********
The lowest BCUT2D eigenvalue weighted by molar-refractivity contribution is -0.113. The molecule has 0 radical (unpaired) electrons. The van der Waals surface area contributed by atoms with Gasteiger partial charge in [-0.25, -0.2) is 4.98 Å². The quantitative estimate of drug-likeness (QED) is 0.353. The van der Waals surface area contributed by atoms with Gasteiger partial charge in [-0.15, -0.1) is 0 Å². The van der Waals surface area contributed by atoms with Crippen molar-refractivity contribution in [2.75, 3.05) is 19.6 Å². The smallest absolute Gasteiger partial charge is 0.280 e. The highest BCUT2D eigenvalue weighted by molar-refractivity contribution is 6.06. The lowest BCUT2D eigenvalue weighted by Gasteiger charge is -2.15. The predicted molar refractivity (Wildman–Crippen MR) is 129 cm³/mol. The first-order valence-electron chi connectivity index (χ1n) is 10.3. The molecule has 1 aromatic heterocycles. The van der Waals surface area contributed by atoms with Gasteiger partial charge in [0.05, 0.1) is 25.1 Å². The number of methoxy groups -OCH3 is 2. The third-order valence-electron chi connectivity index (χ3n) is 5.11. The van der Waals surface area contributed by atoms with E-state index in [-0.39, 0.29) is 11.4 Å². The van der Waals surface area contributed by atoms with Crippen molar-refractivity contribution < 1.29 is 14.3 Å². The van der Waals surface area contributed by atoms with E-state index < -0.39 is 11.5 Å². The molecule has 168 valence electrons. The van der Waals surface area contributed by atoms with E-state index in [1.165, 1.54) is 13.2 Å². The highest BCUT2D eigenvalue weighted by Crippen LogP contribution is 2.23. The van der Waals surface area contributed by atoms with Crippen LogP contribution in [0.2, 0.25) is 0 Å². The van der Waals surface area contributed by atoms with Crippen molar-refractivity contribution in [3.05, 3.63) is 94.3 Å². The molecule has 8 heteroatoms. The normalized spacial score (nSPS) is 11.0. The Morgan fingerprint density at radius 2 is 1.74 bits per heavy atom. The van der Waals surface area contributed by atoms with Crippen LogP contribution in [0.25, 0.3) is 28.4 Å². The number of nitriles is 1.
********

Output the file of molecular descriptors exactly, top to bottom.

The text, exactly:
The lowest BCUT2D eigenvalue weighted by molar-refractivity contribution is -0.113. The molecule has 0 radical (unpaired) electrons. The van der Waals surface area contributed by atoms with Gasteiger partial charge in [-0.25, -0.2) is 4.98 Å². The quantitative estimate of drug-likeness (QED) is 0.353. The van der Waals surface area contributed by atoms with Gasteiger partial charge in [-0.15, -0.1) is 0 Å². The van der Waals surface area contributed by atoms with Crippen molar-refractivity contribution in [2.75, 3.05) is 19.6 Å². The smallest absolute Gasteiger partial charge is 0.280 e. The highest BCUT2D eigenvalue weighted by molar-refractivity contribution is 6.06. The lowest BCUT2D eigenvalue weighted by Gasteiger charge is -2.15. The predicted molar refractivity (Wildman–Crippen MR) is 129 cm³/mol. The first-order valence-electron chi connectivity index (χ1n) is 10.3. The molecule has 1 aromatic heterocycles. The van der Waals surface area contributed by atoms with Gasteiger partial charge in [0.05, 0.1) is 25.1 Å². The number of methoxy groups -OCH3 is 2. The third-order valence-electron chi connectivity index (χ3n) is 5.11. The van der Waals surface area contributed by atoms with E-state index in [-0.39, 0.29) is 11.4 Å². The van der Waals surface area contributed by atoms with Crippen molar-refractivity contribution < 1.29 is 14.3 Å². The van der Waals surface area contributed by atoms with E-state index < -0.39 is 11.5 Å². The molecule has 168 valence electrons. The van der Waals surface area contributed by atoms with E-state index in [1.165, 1.54) is 13.2 Å². The highest BCUT2D eigenvalue weighted by Crippen LogP contribution is 2.23. The van der Waals surface area contributed by atoms with Crippen LogP contribution in [0.2, 0.25) is 0 Å². The van der Waals surface area contributed by atoms with Crippen molar-refractivity contribution in [3.05, 3.63) is 94.3 Å². The molecule has 8 heteroatoms. The normalized spacial score (nSPS) is 11.0. The Morgan fingerprint density at radius 2 is 1.74 bits per heavy atom. The van der Waals surface area contributed by atoms with Crippen LogP contribution in [0.25, 0.3) is 28.4 Å². The number of nitriles is 1.